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The cold-running Whitehead was the world’s first self-propelled torpedo, and the model from which all future design concepts originated. It was employed by navies throughout the world including — eventually — the U.S. Navy.

The concept for the Whitehead began with Austrian Captain Giovanni Luppis after he acquired the papers of an Austrian Marine Artillery officer who described a small boat of explosives that could be remotely steered into an enemy ship. Luppis adapted the idea to create a primitive floating device driven by a clock mechanism and steered by cables. The Austrian navy declined Luppis’s design citing problems with the propulsion and control systems.

Luppis enlisted the help of Englishman Robert Whitehead, who recognized the great potential of such a weapon and determined to build a working vehicle. Whitehead developed the first experimental model of an automobile torpedo in 1866. Propelled by a two-cylinder, compressed-air engine, this early iteration could travel 200 yards at a speed of 6½ knots. By 1868, Whitehead had refined his design and offered two versions of his torpedo for sale: an 11-foot, 8-inch model with a 40-pound guncotton explosive and a larger, 14-foot model with a 60-pound guncotton explosive. Both performed similarly, running at 8–10 knots with a range of 200 yards.

Austria was the first country to show interest in Whitehead’s automobile torpedo and experimented with it from1867 to 1869. Sufficiently impressed with its potential, they purchased manufacturing rights in 1869 but granted Whitehead permission to continue selling torpedoes to other countries. The British Royal Navy purchased some Whiteheads in 1870 and began manufacturing a British version in 1871. Many other countries with significant naval power, including France, German, Italy, Russia, and China, also bought Whitehead torpedoes for their fleets. Robert Whitehead continued to improve his torpedoes, and in 1877, he introduced the MK 2, again in two versions, which traveled faster and farther than the MK 1 models. The two MK 2 torpedoes had similar speeds of 27–28 knots, but the larger 16½-foot-long MK 2 boasted twice the speed of the 11-foot, 8-inch model.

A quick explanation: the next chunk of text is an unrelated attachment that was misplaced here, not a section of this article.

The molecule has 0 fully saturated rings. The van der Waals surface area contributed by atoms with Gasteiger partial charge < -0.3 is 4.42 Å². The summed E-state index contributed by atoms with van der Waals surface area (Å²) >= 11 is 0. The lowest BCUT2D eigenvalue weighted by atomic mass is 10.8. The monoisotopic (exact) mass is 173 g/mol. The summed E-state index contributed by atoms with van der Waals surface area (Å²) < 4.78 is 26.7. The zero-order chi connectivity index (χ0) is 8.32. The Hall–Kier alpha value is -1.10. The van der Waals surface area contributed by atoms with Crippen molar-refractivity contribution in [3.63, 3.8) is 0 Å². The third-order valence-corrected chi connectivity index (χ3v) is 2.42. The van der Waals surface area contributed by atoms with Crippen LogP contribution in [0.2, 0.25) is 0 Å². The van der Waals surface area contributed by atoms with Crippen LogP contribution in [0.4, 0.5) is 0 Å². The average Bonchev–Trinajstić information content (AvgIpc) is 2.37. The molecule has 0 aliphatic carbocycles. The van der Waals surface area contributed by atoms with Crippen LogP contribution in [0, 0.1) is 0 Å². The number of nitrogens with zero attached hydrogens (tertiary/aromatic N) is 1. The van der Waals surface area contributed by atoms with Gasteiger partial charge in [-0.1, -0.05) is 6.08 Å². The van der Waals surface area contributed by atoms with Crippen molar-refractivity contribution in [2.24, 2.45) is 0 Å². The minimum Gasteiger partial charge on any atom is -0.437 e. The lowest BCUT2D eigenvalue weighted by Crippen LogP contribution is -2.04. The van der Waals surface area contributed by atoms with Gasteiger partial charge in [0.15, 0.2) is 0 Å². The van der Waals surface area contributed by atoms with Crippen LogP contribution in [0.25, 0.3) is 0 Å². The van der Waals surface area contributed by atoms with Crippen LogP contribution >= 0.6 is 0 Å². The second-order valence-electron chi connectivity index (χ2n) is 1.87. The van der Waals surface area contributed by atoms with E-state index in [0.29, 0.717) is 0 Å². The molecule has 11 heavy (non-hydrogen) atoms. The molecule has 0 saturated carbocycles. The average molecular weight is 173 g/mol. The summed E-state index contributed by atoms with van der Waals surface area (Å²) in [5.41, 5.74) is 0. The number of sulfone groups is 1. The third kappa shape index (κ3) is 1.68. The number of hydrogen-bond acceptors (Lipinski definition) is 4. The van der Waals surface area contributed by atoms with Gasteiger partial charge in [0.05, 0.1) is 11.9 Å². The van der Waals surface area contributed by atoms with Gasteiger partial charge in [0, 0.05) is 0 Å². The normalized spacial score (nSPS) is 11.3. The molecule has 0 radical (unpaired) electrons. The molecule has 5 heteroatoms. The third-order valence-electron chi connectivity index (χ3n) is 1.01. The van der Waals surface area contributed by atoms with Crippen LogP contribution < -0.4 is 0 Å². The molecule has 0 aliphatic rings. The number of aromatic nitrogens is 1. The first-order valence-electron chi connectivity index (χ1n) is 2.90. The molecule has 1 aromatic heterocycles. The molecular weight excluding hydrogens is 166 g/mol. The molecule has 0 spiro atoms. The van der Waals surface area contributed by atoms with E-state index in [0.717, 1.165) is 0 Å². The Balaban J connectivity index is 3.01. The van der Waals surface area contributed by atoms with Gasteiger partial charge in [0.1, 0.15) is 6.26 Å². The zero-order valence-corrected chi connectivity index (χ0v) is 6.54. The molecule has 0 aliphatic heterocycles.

The United States initially declined to use the Whitehead, attempting instead to develop its own torpedo. They established the Naval Torpedo Station (NTS) at Newport, Rhode Island, in 1869 to create such a weapon, but the resulting product was flawed and never left the test stage. Naval Lieutenant Commander John Howell began conceptualizing his automobile torpedo around this time and the U.S. Navy was able to delay using the Whitehead a little longer by placing Howell torpedoes in action in the early 1890s.

The Whitehead torpedo finally joined the U.S. Navy in 1892 after the E.W. Bliss Company secured manufacturing rights. The Navy, afraid of falling behind as the rest of the world embraced the Whitehead, purchased 100 MK 1 torpedoes in the smaller size. Between 1896 and 1898, the Howell torpedo was phased out and replaced by five types of Whitehead units: MK 1, MK 2, and MK 3 units in 11-foot, 8-inch lengths and the 14-foot MK 1 and MK 2 versions. By the time they entered American service, the MK 1 models performed comparably to the MK 2 and MK 3 Whiteheads — they were faster, traveled further, and carried a larger warhead than Whitehead’s initial vehicles. All five models featured three-cylinder engines, and a gyroscope was added for azimuth control to the larger MK 1 and the MK 3.

The E.W. Bliss Company produced 300 Whitehead units of varying types for the Navy between 1896 and 1904. Together with the Bliss-Leavitt torpedoes that later replaced them, Whiteheads made up the torpedo arsenal for the Navy from 1896 to 1910. They were launched from battleships and torpedo boats and used to conduct anti-surface ship warfare.